By DoD News
By Jim Garamone
Partnership is the lifeblood of special operations forces, King Abdullah II of Jordan told the attendees of the National Defense Industrial Association’s virtual conference.
Speaking to the group Tuesday from Amman, Jordan, Abdullah said countering the novel coronavirus must be everyone’s priority now, but that doesn’t mean other threats don’t exist, or that malign actors are not using the pandemic to their own purposes.
“It is in these most difficult and uncertain circumstances that we must remain vigilant,” the king said. “Every day we are being presented with new challenges and even the resurfacing of previous ones.”
He noted that the Islamic State of Iraq and Syria is increasing attacks in Iraq, and threatening to undo years of local efforts.
“These groups are also taking advantage of COVID-19 and targeting recruiting via social media, while foreign fighters continue to move from one conflict zone to another,” he said.
The king said he is worried that the economic fallout from the virus and the proliferation of weapons will encourage militias and extremists. People with little hope are prone to extremism, he said.
“These realities mean we need to be ahead of the curve,” he said. “The grounds we have to function within are ever more dangerous and more complex, and risks are going to be much higher.”
To combat this, there needs to be solid partnerships and information sharing among those partners, he said. Political solutions to the problems of the Middle East and Central Asia are more urgent now than before, and avoidance of escalation measures or decisions is going to be an absolute must, he said. “We need to continue working together and collaborating to bridge gaps in security and enhance cyber security and defense and offensive ops accordingly.”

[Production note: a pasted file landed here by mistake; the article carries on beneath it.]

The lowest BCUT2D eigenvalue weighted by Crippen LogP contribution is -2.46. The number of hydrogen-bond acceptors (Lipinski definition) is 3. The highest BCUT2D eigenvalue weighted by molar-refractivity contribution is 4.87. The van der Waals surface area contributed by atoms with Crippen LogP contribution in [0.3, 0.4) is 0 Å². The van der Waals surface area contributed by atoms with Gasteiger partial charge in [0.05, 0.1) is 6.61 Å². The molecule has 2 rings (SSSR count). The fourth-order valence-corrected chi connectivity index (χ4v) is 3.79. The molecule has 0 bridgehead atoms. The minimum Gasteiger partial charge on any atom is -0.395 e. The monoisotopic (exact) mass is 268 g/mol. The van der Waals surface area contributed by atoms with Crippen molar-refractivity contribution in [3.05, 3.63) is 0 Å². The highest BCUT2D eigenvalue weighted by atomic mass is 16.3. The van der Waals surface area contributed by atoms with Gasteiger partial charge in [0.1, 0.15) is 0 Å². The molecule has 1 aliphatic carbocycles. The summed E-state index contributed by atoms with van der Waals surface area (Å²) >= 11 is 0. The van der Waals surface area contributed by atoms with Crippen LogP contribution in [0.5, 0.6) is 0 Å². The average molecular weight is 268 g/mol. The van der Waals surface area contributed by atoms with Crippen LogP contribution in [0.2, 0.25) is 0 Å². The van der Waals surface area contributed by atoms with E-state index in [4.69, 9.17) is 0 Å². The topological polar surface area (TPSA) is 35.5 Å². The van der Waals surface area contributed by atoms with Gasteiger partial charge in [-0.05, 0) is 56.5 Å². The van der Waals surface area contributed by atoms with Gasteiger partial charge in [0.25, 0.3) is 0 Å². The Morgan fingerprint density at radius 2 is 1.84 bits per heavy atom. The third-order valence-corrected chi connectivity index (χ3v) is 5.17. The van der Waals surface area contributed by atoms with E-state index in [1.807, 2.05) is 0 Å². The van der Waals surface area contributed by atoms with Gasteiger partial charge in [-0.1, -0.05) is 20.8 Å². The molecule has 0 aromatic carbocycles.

The king said Jordan was among the first countries to join the global coalition to defeat ISIS. “We truly remain committed to closely coordinating with international partners to face these challenges head-on,” he said.
Jordan has millions of refugees living in the nation and has been a witness to the horrors of the Syrian civil war. The king sponsored a meeting in the southern Jordanian city of Aqaba in 2015 that resulted in a process to coordinate efforts to counter terrorism and violent extremism and collaborate on quick impact projects with international partners.
“What we’ve learned from the Aqaba process, and most recently from COVID-19 crisis, is that our chances of success increase exponentially only if we partner and that, in order to survive, address challenges and thrive, we need desperately to work with each other,” he said. “We need to seek better integration, or what I call globalization that builds capacity, cooperation and positive interdependence.”
“Our cooperation is essential to securing a brighter, more peaceful future for the next generations,” he said.